United Nations support for the right to self-determination — while slower than it was at its historic peak in the twentieth century — remains both a source of pride for the Organization and a crucial pillar of its work going forward, Secretary-General António Guterres told the Special Committee on Decolonization today.
The Secretary-General was delivering opening remarks as the 24-member body — known formally as the Special Committee on the Situation with regard to the implementation of the Declaration on the Granting of Independence of Colonial Countries and Peoples — launched its 2020 session. He said decolonization is one of the Organization’s most significant historical chapters, recalling that the United Nations list of Non-Self-Governing Territories stood at 72 in 1946. Today, it is 17.
While that achievement is a source of pride, more work remains since the remaining 17 Territories are still waiting to realize the promise of self-government, he emphasized. He recalled that Timor-Leste was the last Territory removed from the list, in 2002, saying: “It is reasonable to ask: has the decolonization agenda reached an impasse?” The answer is no, he added, noting that the South Pacific Territory of New Caledonia will hold its second referendum on independence in September.
Outlining recent successes, he pointed out that an unprecedented number of participants from Non-Self-Governing Territories, administering Powers and other stakeholders attended the Special Committee’s regional seminar in 2019. In addition, a Special Committee delegation visited the Territory of Montserrat to gather first-hand information on its political and socioeconomic situation.
He went on to emphasize that decolonization is a process that must be guided by the aspirations and needs of the communities living in the Non-Self-Governing Territories, who face very real and pressing challenges. Many of the Territories are small islands on the front lines of climate change, facing devastating natural disasters or struggling to build sustainable and self-sufficient economies, he said, pledging to work alongside the Special Committee “as you make another push to eradicate colonialism once and for all”.
Newly-elected Chair Keisha McGuire (Grenada) also delivered remarks, agreeing that decolonization is still in progress. Against the backdrop of the seventy-fifth anniversary of the United Nations and the impending close of the Third International Decade for the Eradication of Colonialism, she said, the Special Committee’s members must push forward the four priorities of her chairmanship: promoting the Special Committee’s mandate, collaboration, pragmatism, and agility.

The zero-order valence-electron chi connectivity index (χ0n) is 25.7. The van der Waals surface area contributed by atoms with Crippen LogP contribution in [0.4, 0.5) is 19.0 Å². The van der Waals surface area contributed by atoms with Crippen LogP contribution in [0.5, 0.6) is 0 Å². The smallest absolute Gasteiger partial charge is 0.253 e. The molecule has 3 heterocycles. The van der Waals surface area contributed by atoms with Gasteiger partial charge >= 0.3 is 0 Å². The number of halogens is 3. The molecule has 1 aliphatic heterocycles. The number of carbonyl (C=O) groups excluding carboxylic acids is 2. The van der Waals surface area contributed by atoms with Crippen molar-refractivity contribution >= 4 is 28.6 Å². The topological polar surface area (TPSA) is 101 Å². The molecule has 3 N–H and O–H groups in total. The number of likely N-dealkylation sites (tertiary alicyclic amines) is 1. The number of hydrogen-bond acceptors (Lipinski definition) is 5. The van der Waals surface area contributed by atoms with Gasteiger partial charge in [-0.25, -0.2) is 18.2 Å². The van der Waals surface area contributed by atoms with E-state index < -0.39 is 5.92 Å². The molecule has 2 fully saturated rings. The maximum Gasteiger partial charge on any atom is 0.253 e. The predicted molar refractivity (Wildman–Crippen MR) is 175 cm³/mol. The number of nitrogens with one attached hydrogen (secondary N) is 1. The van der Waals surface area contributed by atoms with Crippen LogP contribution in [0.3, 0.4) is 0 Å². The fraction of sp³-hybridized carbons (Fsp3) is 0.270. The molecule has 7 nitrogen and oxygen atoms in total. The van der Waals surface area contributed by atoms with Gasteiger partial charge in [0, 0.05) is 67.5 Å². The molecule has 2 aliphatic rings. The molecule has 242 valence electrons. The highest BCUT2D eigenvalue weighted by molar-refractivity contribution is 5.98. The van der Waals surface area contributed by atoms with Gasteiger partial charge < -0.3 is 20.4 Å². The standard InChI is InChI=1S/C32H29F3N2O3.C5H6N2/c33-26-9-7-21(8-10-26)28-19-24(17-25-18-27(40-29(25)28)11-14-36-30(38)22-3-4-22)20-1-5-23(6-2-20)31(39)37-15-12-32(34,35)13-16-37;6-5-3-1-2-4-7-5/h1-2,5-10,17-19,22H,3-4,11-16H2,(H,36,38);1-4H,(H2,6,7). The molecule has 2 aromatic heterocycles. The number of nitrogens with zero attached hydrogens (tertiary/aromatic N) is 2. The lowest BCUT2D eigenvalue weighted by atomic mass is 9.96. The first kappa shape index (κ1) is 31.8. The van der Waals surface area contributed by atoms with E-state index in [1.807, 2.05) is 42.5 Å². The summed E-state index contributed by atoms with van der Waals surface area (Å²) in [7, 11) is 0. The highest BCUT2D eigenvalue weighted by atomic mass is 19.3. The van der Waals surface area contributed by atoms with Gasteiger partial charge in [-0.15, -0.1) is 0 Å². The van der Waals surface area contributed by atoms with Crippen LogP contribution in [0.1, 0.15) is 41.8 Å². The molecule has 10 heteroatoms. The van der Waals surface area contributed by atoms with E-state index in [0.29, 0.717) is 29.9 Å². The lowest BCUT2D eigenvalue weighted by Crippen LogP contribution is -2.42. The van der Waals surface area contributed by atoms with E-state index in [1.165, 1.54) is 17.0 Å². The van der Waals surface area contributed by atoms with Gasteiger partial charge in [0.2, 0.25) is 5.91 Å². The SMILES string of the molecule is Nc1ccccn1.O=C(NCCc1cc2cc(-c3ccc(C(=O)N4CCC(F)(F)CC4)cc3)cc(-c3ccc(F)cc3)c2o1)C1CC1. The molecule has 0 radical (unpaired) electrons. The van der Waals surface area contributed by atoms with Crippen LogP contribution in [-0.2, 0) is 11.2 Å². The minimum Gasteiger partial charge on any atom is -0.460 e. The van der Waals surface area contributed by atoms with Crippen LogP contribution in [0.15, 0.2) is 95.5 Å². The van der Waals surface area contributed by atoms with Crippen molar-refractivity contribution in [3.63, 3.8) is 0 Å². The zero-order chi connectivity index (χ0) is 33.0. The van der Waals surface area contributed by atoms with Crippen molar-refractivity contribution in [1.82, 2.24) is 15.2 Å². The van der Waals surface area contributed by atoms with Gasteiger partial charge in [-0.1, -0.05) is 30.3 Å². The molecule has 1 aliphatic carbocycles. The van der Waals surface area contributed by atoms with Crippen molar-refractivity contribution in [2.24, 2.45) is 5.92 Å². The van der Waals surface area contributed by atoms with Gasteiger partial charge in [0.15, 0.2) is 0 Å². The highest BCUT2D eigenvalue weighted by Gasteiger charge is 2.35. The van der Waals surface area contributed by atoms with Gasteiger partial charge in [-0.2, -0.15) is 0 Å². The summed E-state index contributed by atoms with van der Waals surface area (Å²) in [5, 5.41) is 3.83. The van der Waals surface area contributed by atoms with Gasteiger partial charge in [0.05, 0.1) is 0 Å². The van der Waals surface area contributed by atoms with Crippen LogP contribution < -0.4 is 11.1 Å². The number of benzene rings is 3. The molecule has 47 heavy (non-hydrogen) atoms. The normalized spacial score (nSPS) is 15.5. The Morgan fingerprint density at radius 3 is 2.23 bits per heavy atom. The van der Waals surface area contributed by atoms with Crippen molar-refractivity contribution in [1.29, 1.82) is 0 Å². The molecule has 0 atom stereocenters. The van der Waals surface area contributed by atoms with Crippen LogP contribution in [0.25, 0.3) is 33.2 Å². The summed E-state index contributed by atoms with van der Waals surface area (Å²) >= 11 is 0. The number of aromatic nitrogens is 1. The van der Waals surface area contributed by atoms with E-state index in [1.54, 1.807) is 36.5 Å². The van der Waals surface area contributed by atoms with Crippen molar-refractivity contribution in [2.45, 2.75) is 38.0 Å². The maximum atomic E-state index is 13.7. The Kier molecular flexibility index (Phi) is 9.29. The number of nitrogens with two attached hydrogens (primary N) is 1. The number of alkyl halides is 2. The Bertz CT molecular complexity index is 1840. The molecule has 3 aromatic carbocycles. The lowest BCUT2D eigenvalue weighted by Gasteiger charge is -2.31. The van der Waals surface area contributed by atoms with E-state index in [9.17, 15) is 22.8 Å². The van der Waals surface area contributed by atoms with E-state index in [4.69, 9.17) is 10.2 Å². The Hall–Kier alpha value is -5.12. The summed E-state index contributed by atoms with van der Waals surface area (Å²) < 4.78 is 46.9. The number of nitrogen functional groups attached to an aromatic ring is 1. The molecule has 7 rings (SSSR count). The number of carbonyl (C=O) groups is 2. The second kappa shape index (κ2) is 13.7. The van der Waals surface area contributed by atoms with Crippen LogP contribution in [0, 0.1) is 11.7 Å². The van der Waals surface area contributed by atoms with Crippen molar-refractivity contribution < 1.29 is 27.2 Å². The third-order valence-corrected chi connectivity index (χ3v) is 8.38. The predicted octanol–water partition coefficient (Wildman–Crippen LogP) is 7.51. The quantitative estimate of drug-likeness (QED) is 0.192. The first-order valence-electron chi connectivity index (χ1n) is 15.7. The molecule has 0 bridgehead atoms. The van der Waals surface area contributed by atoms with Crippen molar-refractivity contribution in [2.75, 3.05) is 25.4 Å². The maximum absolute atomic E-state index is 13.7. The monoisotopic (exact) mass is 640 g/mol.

“But we need to move faster,” she emphasized, calling upon Member States to accelerate the recent momentum. Recalling that the Special Committee’s 2019 visit to Montserrat was carried out through a creative mix of funding sources in light of the liquidity crisis plaguing the United Nations, she said visiting missions are among the body’s most valuable tools.
Several speakers — including the representatives of Nicaragua, Cuba, Sierra Leone, Venezuela, Iraq and the Russian Federation — extended congratulations to the Chair upon her election and pledged their cooperation, while underlining the need to stay focused on the Special Committee’s core mandate.
Indonesia’s representative echoed those sentiments, while urging the Special Committee to strengthen its engagement with administering Powers. Constructive relationships with all stakeholders are crucial, he added, calling for the use of both bilateral and multilateral forums to find common ground.
Fiji’s representative, speaking also for Papua New Guinea, was among members who spotlighted the upcoming self-determination referendum in New Caledonia — describing it as a matter of “unfinished business” before the Special Committee — while urging Member States to lend their unwavering support.
At the outset, Special Committee members elected their Bureau by acclamation, picking Ms. McGuire (Grenada) as Chair; Ana Silvia Rodriguez Abascal (Cuba), Alie Kabba (Sierra Leone) and Dian Triansyah Djani (Indonesia) as Vice-Chairs; and Bashar Ja’afari (Syria) as Rapporteur.
Members also approved a document titled “Organization of work: relevant resolutions and decisions of the General Assembly” (document A/SC/109/2020/L.1) and tentatively approved the session’s organization of work (document A/AC.109/2020/L.2), with the understanding that it may be revised at a later date. They also approved an offer by the delegation of Indonesia to host the Special Committee’s Pacific Regional Seminar from 5 to 7 May 2020, as well as the Seminar’s guidelines and rules of procedure (document A/AC.109/2020/19).
Other procedural matters addressed today included the composition of the Special Committee; costs of travel and preparations for the Pacific Regional Seminar; extension of invitations to experts and organizations; and invitations for representatives of Non-Self-Governing Territories.
The Special Committee will reconvene on 13 March to begin its substantive work.